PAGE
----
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PostPosted: Thu Apr 25, 2013 8:30 pm 
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First name: Neil
Last Name: Kwak
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It's been awhile because I got carried away and started another build but the other night after a friend chided me for jumping the gun on #2 I decided to turn my attention back to this one. So the other day I picked up some jeweler's files and snips and last night I installed the frets:

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I know I'm a start raving n00b at this but I'm enjoying how it's all coming together, albeit very slowly. I filed the fret edges down so things are semi-dressed and a quick check with a straight edge shows that they're mostly level. Prior to this the fretboard tongue was sticking up a little bit but now it's laid down almost flush to the top.

Meanwhile, I've got a quart of 2 pound cut ultra blonde shellac dissolving in my garage and a little shaker of pumice for pore filling. I've still got some minor purfling blemishes to fill and final sanding of the body to do first though.


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PostPosted: Thu May 09, 2013 8:59 pm 
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I still have some slight imperfections that I need to fill with CA glue so I sealed the body with 1 pound cut of ultra blonde shellac. This shows what the final tint of the woods will be:

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PostPosted: Thu May 09, 2013 9:57 pm 
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Looks great Neil!

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PostPosted: Thu May 09, 2013 11:55 pm 
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First name: David
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Wow. I just got here. This has got to be one of my favorite build threads of all time.

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PostPosted: Fri May 10, 2013 8:02 pm 
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Thanks, guys. It's certainly been a journey and a testament to my adult ADD offsetting OCD. FWIW I'm still a stark newbie. Once I get the bridge on I'm jumping into #2 in earnest though so I can get it done in time for October.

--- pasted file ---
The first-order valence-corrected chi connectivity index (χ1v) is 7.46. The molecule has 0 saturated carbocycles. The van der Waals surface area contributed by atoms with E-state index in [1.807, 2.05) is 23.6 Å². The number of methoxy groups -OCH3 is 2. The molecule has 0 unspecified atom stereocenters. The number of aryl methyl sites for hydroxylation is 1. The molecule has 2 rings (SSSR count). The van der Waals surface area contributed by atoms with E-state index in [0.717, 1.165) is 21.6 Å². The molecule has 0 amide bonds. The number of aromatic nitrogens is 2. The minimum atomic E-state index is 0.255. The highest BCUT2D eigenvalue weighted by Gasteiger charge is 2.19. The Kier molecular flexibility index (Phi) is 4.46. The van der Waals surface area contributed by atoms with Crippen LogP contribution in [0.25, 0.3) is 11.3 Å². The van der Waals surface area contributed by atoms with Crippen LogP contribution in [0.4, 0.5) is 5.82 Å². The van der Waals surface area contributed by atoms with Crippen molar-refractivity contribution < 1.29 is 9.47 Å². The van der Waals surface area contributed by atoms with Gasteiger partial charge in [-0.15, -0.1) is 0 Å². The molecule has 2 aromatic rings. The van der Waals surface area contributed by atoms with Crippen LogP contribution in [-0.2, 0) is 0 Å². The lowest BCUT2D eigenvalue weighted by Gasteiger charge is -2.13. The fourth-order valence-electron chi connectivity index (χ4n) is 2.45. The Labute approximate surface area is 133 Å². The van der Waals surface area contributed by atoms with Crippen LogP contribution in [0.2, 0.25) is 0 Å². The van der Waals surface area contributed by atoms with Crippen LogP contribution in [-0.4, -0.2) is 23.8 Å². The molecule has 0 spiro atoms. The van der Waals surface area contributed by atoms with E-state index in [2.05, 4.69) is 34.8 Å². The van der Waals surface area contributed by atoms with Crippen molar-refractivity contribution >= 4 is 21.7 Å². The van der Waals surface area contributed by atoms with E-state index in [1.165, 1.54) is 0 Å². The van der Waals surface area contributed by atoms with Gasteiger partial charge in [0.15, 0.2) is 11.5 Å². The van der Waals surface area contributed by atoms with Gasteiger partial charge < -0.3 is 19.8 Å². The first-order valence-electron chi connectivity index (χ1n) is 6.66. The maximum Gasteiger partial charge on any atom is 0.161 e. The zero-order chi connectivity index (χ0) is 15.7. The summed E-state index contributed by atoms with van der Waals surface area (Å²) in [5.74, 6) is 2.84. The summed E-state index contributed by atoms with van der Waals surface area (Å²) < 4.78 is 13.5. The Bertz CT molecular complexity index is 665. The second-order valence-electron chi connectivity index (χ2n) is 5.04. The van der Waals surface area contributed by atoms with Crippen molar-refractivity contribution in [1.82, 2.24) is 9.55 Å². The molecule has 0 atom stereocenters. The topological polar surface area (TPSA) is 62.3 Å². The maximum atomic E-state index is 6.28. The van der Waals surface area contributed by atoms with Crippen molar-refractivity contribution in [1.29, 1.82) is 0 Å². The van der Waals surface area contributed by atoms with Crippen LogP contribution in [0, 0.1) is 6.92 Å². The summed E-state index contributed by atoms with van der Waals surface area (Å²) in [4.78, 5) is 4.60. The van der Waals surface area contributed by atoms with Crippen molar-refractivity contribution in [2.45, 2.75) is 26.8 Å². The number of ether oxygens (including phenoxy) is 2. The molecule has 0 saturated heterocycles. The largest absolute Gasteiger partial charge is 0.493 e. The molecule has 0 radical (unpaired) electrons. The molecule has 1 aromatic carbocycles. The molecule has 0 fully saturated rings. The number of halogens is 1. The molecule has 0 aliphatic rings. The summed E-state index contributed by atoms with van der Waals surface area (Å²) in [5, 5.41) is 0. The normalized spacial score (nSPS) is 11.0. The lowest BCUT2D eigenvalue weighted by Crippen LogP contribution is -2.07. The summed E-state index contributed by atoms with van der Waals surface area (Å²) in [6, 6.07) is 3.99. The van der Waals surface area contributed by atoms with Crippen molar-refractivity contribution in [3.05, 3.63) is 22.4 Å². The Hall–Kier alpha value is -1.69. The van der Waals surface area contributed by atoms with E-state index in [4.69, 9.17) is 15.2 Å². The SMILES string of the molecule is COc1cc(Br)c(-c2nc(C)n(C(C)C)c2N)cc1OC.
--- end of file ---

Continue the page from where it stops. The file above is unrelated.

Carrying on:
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PostPosted: Sat May 11, 2013 12:51 am 
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Great build thread, Neil. I've learned more from my mistakes than from the things that have gone really well. I really like the way that multi line purflings looks on the back! It's really looking good. You're almost there!


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PostPosted: Sat Jun 08, 2013 7:02 pm 
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I've been trying to come up with an idea on how to fill in torn out purfling. Previous attempts at splicing in multiline purfling hasn't been successful so I opted to do some decorative inlay. I traced a guitar pick on some rosewood scrap and bound them with fine BWB purfling.

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PostPosted: Sat Jun 08, 2013 7:46 pm 
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Most of the time, I think that inlays done for that reason actually do LOOK like something done to cover a mistake....but yours looks really great and I would not suspect that that was anything other than an attractive design feature. Well done!! [clap]


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PostPosted: Sun Jun 09, 2013 9:09 am 
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Thanks, Beth, that's high praise indeed!

FWIW I have some visual arts background but no woodworking experience. That being said, when it comes to design I usually intend to keep things simple. The purfling got a little complicated because I'd measured wrong and had to fill up the wider spaces. This project has taken nearly 3 years though and during that time some things - like cutting smooth curves on my cheap little bandsaw, having the knowledge to soak the purfling before bending them and keeping a steady hand on the Dremel - have gotten easier. I'm kind of proud how quickly it all came together - once I actually made a decision on what to do, that is!